I never planned on college. Even though I did well in school, I was raised in a community where it was way more normal to move to distant countries to tell people about Jesus. Why spend thousands of dollars on a degree you may never use?
I was pretty humbled when I told people I’d decided to “go to college”—it didn’t sound impressive. Well, not until I mentioned New Zealand.
Moving to New Zealand was my childhood dream come true, but also a savvy financial decision. As a Kiwi citizen, I got local tuition rates—which meant my three-year Bachelor of Education (Primary) was cheaper than my private high school in Hawaii.
But in 2015, instead of getting a full-time teaching position, like I’d always planned, I ended up in the “non-profit sector” (one of the easiest ways to explain Youth With A Mission to a stranger).
And I let my debt just sit there, gnawing at the back of my mind—unseen, but felt.
Fast forward to March 2020.
My student loan wasn’t accruing interest—and I wasn’t even earning enough to require automatic payments. I’d chipped away at it (with my parents’ and others’ amazing generosity), but still had $16k to go. Nothing compared to some, but still debt.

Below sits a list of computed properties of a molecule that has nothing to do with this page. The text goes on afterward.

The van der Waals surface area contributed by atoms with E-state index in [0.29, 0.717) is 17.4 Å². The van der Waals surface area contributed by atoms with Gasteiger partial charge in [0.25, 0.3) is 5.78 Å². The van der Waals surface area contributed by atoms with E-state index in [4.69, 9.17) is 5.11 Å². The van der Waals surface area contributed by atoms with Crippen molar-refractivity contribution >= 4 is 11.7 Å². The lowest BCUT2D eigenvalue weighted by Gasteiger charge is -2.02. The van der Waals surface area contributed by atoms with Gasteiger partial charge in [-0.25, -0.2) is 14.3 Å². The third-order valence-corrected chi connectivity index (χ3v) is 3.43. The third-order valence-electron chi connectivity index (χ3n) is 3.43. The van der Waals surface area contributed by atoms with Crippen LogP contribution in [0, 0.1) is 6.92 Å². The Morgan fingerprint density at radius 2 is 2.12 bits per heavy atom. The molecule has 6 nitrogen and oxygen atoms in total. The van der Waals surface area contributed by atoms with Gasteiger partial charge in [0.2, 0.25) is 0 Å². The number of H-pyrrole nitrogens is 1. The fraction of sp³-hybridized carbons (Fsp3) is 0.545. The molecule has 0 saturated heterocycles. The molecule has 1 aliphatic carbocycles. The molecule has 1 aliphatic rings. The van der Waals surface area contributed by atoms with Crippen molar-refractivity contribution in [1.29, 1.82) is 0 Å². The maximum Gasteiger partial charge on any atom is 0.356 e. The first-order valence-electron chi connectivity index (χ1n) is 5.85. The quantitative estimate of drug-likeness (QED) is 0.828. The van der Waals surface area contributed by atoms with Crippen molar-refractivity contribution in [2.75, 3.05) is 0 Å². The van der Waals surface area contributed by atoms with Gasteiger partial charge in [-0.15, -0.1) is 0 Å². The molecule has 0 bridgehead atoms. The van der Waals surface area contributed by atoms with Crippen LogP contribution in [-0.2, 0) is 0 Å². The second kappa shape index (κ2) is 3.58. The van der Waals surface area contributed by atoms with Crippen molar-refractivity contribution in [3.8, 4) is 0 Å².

And with all that time in lockdown, I had a reality check.
“Debt is not sin, but it is slavery,” Joel Milgate had preached one Sunday at church. And as I started to consider moving back to Hawaii, I knew I couldn’t move freely if I was still in debt.
So—for the first time in too long, I logged into my student loan account.
I found the exact amount I owed.
And I wrote it on a post-it note.
And every time I made a payment—whether it was $10, or $100—I crossed it out, and wrote the new amount underneath. There was something about seeing it that changed everything. The physical act of crossing it out, celebrating those smallest victories, shifted my perspective in a way I desperately needed.
No longer was my student loan this unsurmountable mountain.
It could be shaved down.
Not instantly. But post-it note by post-it note.
And the crazy thing about paying off debt?
It’s addictive. Once you see it’s possible—you want more.
You do ridiculous things—like change careers, becoming a preschool teacher when you’re trained as elementary. You set up automatic payments, more than required. You add in Saturday-morning-side-hustles, just so you can smash it even sooner. And you pray. A lot.
And then, a year an a half in to your endeavors—when the end seems so close yet so far away—you may even get a text. One that says something like:
How much do you have left? We want to pay the rest.
And then, in the dark, air-conditioned room where toddlers nap, you cry—because you know that ten years of debt is finally done.
Suddenly, the songs make sense.
My debt is paid
There’s nothing that can separate
My heart from Your great love
—Jesus Culture, One Thing Remains
And you might just cry some more.